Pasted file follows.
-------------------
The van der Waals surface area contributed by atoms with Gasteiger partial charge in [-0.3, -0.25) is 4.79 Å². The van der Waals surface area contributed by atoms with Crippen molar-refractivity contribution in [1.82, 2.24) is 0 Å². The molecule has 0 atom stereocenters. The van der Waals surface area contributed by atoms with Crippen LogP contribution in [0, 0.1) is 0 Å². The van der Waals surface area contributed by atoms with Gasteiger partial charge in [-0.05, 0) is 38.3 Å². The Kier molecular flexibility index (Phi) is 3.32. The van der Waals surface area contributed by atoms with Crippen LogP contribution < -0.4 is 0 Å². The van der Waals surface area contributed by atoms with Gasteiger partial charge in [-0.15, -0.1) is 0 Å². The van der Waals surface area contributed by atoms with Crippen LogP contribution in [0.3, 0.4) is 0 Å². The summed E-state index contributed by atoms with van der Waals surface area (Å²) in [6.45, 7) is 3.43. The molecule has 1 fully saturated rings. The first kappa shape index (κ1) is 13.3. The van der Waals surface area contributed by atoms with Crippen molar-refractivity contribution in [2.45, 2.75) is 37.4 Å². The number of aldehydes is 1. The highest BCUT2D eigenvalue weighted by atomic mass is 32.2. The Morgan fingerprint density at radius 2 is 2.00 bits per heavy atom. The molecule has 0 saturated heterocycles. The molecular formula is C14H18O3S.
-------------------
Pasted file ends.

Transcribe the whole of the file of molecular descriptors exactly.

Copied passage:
The van der Waals surface area contributed by atoms with Gasteiger partial charge in [-0.3, -0.25) is 4.79 Å². The van der Waals surface area contributed by atoms with Crippen molar-refractivity contribution in [1.82, 2.24) is 0 Å². The molecule has 0 atom stereocenters. The van der Waals surface area contributed by atoms with Crippen LogP contribution in [0, 0.1) is 0 Å². The van der Waals surface area contributed by atoms with Gasteiger partial charge in [-0.05, 0) is 38.3 Å². The Kier molecular flexibility index (Phi) is 3.32. The van der Waals surface area contributed by atoms with Crippen LogP contribution < -0.4 is 0 Å². The van der Waals surface area contributed by atoms with Gasteiger partial charge in [-0.15, -0.1) is 0 Å². The van der Waals surface area contributed by atoms with Crippen LogP contribution in [0.3, 0.4) is 0 Å². The summed E-state index contributed by atoms with van der Waals surface area (Å²) in [6.45, 7) is 3.43. The molecule has 1 fully saturated rings. The first kappa shape index (κ1) is 13.3. The van der Waals surface area contributed by atoms with Crippen molar-refractivity contribution in [2.45, 2.75) is 37.4 Å². The number of aldehydes is 1. The highest BCUT2D eigenvalue weighted by atomic mass is 32.2. The Morgan fingerprint density at radius 2 is 2.00 bits per heavy atom. The molecule has 0 saturated heterocycles. The molecular formula is C14H18O3S.